Penn State Outreach plays a strategic leadership role in advancing Penn State’s 21st century land-grant mission by connecting the University’s faculty and student expertise to communities across the Commonwealth, nation, and world.
Penn State Outreach resources are put to work in countless ways:
- a broad portfolio of courses enrich educational development and lifelong learning
- workshops, conferences, and contract programs support professional and personal growth
- broadcast and multimedia programming foster creative thinking and dialogue
- experiential learning programs connect students with artificial intelligence industry partners and technology to address real-world problems
Our aim is to broaden and inspire minds, strengthen communities, positively impact society, promote quality of life, and ultimately support the University’s mission.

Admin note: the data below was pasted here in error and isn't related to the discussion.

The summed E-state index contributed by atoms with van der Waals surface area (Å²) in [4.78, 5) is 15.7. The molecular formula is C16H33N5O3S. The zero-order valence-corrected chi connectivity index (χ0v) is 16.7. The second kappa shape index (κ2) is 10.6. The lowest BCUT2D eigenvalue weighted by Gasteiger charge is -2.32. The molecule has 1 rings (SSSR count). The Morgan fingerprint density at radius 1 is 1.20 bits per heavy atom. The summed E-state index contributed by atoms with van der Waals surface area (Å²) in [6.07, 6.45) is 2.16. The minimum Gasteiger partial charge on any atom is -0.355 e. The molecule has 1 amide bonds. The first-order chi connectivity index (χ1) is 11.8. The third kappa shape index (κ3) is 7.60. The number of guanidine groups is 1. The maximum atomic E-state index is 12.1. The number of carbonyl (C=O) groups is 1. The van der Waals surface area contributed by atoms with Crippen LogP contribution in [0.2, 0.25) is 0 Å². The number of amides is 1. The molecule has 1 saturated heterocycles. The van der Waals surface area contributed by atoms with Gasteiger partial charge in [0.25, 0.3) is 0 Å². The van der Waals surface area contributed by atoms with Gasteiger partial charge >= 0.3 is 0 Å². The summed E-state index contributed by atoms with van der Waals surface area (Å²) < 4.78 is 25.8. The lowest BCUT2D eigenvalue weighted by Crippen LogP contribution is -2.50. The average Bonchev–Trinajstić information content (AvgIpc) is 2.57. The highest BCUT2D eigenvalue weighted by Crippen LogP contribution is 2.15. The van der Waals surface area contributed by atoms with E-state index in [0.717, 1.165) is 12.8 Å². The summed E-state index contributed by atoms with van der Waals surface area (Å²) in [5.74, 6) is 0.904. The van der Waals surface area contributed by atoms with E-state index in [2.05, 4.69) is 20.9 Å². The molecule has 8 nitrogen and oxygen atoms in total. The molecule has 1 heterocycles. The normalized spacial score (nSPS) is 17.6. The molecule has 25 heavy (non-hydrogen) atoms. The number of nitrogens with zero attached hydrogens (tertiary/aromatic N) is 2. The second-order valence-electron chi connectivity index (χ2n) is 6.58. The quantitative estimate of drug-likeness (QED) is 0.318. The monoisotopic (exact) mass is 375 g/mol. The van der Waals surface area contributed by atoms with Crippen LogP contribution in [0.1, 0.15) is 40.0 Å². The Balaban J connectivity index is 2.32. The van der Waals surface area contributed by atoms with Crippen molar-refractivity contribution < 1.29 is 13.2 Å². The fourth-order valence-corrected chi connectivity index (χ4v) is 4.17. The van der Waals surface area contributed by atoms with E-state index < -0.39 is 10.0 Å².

Penn State’s tradition of serving the community goes back to the University’s earliest days, when it was founded as the Farmers’ High School. Agriculture was the focus of the original outreach efforts, with University president Evan Pugh conducting chemical analyses of commercial fertilizers and sharing the information with interested farmers.
Formal outreach programs can be traced back to 1877, when farmers from around the state began attending Farmers’ Institutes to learn about new practices that could help them with their crops and livestock. That was more than three decades before the Smith-Lever Act of 1914 provided funds for cooperative extension administration and state land-grant institutions — like Penn State. By that time Penn State already had 25 extension agents at work, delivering agricultural education throughout the Commonwealth.
The University launched distance education classes in 1892 (the forerunner of Penn State World Campus), and management education programs for business and industry followed in 1915. The roots of the University’s youngest outreach division, Penn State Public Broadcasting, stem from a 1952 meeting, where more than 100 leaders in education, broadcasting, and government laid the foundation for a noncommercial, educational television service for the United States.